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Old 01-04-2013, 01:52 PM   #11 (permalink)
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interesting ..... I would think the simplest approach is to get a off the shelf 110v AC generator, plug a battery charger into it...

are you trying to get more efficiency by skipping the AC phase ??? not that I premote harbor fright, but they had some redicuious cheap 1000w generators.

for me,

after my car is finished, I am going to look into DEFC direct ethanol fuel cell,


I did find some hydrogen fired Fuel cells, off the shelf, ready to go... but they are fussy.. and expensive...

or a turbine engine generator.... I am not excited about a piston engine extender...

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Old 01-04-2013, 03:00 PM   #12 (permalink)
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A 1000W generator is not going to make much of a difference in range.

Here is the aero/HP results for your car:
http://ecomodder.com/forum/tool-aero...ToStep=5-200-5
=5.07HP/3870 watts @ 40 MPH, not counting efficiency losses.
You would need at least that in city driving to extend your range significantly. I believe that's one of the reasons that Ben removed the generator from his Electro-Metro in the end.
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Old 01-04-2013, 04:33 PM   #13 (permalink)
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Yeah, 1000 watt generator won't do much, thats why I am looking at puting 60-80 amps at 110v dc into the system. That should make me able to do all the city driving I want, since I coast a lot. I just bought 4 treadmill motors rated at 1900 watts at 110v dc each for $40 each on ebay. I don't know if the small diesel I saw will pull that much. I have a line on a 12.5 hp Kohler gas engine with electric start that I can pick up dirt cheap, so I think I am going to get it and do some experimenting with how much power I can generate with 2 to 4 of the treadmill motors. Should be fun. Once I get things sorted out, I would really like to get a diesel that would have enough power to give me my 60-80 amps, and run it on biodiesel.
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Old 01-04-2013, 11:37 PM   #14 (permalink)
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Cheap generators will only run for maybe 200 hours before you have problems with them.
The cheapest way to get a high voltage DC charger that I can think of is to use a 220v Varrac and set up an array of bridge rectifiers. One that has an input voltage of 220v and has an out put range of 0 to 300v. The decent sized varrac like I have can handle 5kw. But you would need a real generator that puts out 220v power, 110v power would work at greatly diminished capacity.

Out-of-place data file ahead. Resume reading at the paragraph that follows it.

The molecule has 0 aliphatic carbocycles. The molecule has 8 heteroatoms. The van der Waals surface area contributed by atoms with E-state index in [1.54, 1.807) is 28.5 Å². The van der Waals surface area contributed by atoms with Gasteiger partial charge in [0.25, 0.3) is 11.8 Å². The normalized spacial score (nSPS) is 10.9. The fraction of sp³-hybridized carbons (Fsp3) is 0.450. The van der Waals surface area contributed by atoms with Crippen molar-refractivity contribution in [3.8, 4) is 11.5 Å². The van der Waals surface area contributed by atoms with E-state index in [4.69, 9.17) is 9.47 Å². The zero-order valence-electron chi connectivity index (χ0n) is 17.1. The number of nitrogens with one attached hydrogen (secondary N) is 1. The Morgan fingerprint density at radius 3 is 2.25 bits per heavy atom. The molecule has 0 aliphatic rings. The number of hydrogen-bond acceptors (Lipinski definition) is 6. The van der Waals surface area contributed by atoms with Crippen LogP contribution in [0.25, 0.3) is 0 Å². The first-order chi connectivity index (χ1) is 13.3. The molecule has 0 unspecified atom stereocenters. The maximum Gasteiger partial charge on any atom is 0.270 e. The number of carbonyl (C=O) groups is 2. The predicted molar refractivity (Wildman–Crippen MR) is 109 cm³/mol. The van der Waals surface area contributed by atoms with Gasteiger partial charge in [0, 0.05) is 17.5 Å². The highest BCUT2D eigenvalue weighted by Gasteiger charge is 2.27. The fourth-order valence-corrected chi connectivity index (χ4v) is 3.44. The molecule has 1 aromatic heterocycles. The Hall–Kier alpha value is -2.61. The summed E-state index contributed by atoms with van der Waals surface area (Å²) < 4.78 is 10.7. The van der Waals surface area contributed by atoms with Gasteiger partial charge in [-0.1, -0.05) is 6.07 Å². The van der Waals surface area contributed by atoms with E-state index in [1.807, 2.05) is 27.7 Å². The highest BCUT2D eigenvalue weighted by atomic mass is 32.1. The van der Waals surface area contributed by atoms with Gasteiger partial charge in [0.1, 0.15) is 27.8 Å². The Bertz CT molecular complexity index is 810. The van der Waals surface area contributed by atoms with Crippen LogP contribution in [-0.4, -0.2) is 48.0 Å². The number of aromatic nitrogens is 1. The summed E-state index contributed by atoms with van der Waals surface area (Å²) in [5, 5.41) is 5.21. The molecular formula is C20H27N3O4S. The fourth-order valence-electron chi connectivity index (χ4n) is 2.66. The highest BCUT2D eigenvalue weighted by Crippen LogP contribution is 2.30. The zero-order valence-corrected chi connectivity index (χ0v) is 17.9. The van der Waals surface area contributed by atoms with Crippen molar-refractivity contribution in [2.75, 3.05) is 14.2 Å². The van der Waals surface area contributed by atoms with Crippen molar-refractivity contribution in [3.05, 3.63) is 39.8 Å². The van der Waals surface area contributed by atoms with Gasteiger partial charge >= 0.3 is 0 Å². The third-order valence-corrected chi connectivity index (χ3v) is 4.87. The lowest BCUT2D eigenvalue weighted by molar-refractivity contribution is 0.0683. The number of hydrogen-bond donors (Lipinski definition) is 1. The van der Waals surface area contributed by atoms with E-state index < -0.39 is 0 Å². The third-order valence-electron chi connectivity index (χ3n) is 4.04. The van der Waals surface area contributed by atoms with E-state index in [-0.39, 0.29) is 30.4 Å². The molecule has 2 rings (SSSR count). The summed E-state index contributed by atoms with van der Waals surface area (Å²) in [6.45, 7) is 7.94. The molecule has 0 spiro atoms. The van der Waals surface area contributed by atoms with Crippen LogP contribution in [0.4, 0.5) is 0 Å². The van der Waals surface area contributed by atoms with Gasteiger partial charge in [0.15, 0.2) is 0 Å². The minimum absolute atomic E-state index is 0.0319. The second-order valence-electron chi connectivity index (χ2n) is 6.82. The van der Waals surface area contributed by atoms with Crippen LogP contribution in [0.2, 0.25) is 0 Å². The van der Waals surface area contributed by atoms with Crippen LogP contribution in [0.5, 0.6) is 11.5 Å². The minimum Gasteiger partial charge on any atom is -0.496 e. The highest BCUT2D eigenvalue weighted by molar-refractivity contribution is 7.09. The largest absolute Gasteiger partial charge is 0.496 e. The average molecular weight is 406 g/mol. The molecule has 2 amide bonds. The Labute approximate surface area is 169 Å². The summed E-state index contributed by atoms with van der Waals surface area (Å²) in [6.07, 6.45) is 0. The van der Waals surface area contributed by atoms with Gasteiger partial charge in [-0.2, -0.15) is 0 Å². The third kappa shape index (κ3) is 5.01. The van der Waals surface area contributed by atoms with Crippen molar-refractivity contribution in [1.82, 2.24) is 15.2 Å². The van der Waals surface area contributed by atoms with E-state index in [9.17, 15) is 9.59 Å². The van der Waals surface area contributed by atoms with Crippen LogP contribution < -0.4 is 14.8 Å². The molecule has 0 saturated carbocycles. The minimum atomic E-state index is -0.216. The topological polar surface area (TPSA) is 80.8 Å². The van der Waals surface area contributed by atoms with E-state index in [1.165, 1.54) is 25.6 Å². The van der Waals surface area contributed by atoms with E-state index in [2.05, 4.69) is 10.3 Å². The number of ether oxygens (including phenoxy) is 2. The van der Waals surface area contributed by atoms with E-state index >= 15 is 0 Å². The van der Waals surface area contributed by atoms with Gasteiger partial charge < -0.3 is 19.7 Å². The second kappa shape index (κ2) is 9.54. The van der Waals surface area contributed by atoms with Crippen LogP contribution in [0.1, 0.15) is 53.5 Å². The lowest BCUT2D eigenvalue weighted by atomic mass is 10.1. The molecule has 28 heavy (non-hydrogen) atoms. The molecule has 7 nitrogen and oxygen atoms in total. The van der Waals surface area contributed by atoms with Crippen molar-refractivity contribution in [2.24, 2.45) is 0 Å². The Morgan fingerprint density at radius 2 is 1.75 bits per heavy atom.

If you don't know what you are doing this can also be a quick way to die.

Turbine powered generaters suck fuel like you wouldn't believe, I work on those too.
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Old 01-08-2013, 12:19 PM   #15 (permalink)
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OK, I just picked up the used Kohler 12.5 hp motor. I am going to mount it in the front of the Fiero and belt drive 2-4 of the treadmill motors and see what kind of power I can generate. I will post some pics as soon as I get it in there. Thanks for the help guys, I think this setup will be a lot more efficient than converting the ac to dc.

Hondo
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Old 01-08-2013, 05:50 PM   #16 (permalink)
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this is one site that is in early development... run it at a high capacity for a short period of time

Bladon Jets | Micro Gas Turbine Engines

no idea of cost...


looking forward to seeing the 3 generator setup...
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Old 01-08-2013, 07:27 PM   #17 (permalink)
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Quote:
Originally Posted by Hondo View Post
OK, I just picked up the used Kohler 12.5 hp motor. I am going to mount it in the front of the Fiero and belt drive 2-4 of the treadmill motors and see what kind of power I can generate. I will post some pics as soon as I get it in there. Thanks for the help guys, I think this setup will be a lot more efficient than converting the ac to dc.

Hondo
Just want to add a note of caution to your expectations. All generators produce AC, it is converted to DC by rectifiers or commutation. Silicon rectifiers are very efficient, with forward voltage drop around 2 volts at rated current - like 99% efficient for a 200 volt supply. Schottky diodes have about 1 volt drop at rated current, so half the loss of silicon. Mechanical commutation is notoriously bad, electrical commutaion is quite good, but expensive and complicated. I'm speculating that the generators you have use internal rectifiers. The inefficiency in AC generators is mostly due to using a design that allows the output to be varied independently of the rpm. In general, low cost permanent magnet generators are not variable, except by changing the operating rpm. But that means running your engine at an uneconomical rpm sometimes. However, you can switch your 4 generators on or off so you can have 4 different charging levels, which might work great.
-mort

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